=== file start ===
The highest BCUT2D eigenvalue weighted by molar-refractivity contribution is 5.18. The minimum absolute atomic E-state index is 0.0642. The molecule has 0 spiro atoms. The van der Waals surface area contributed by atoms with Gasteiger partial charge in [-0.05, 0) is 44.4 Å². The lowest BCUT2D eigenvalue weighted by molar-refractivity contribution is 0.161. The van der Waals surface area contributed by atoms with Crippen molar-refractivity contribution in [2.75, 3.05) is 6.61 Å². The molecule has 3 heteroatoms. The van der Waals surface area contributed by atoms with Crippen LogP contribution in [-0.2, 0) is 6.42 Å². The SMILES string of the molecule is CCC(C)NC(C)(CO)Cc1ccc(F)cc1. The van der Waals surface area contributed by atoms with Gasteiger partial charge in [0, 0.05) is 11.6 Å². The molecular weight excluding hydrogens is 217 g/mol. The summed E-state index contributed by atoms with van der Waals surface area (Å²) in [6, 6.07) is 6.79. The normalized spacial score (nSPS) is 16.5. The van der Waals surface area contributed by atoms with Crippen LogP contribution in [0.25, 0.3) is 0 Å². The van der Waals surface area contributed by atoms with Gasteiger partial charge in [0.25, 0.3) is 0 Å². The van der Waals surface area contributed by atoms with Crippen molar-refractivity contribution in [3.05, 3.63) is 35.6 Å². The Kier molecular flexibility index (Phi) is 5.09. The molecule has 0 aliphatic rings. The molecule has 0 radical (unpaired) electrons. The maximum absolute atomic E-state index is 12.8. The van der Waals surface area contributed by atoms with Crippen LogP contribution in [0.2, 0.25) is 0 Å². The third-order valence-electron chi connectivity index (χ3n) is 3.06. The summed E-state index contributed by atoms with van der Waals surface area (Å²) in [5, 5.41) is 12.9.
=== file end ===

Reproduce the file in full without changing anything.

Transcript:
The highest BCUT2D eigenvalue weighted by molar-refractivity contribution is 5.18. The minimum absolute atomic E-state index is 0.0642. The molecule has 0 spiro atoms. The van der Waals surface area contributed by atoms with Gasteiger partial charge in [-0.05, 0) is 44.4 Å². The lowest BCUT2D eigenvalue weighted by molar-refractivity contribution is 0.161. The van der Waals surface area contributed by atoms with Crippen molar-refractivity contribution in [2.75, 3.05) is 6.61 Å². The molecule has 3 heteroatoms. The van der Waals surface area contributed by atoms with Crippen LogP contribution in [-0.2, 0) is 6.42 Å². The SMILES string of the molecule is CCC(C)NC(C)(CO)Cc1ccc(F)cc1. The van der Waals surface area contributed by atoms with Gasteiger partial charge in [0, 0.05) is 11.6 Å². The molecular weight excluding hydrogens is 217 g/mol. The summed E-state index contributed by atoms with van der Waals surface area (Å²) in [6, 6.07) is 6.79. The normalized spacial score (nSPS) is 16.5. The van der Waals surface area contributed by atoms with Crippen LogP contribution in [0.25, 0.3) is 0 Å². The van der Waals surface area contributed by atoms with Gasteiger partial charge in [0.25, 0.3) is 0 Å². The van der Waals surface area contributed by atoms with Crippen molar-refractivity contribution in [3.05, 3.63) is 35.6 Å². The Kier molecular flexibility index (Phi) is 5.09. The molecule has 0 aliphatic rings. The molecule has 0 radical (unpaired) electrons. The maximum absolute atomic E-state index is 12.8. The van der Waals surface area contributed by atoms with Crippen LogP contribution in [0.2, 0.25) is 0 Å². The third-order valence-electron chi connectivity index (χ3n) is 3.06. The summed E-state index contributed by atoms with van der Waals surface area (Å²) in [5, 5.41) is 12.9.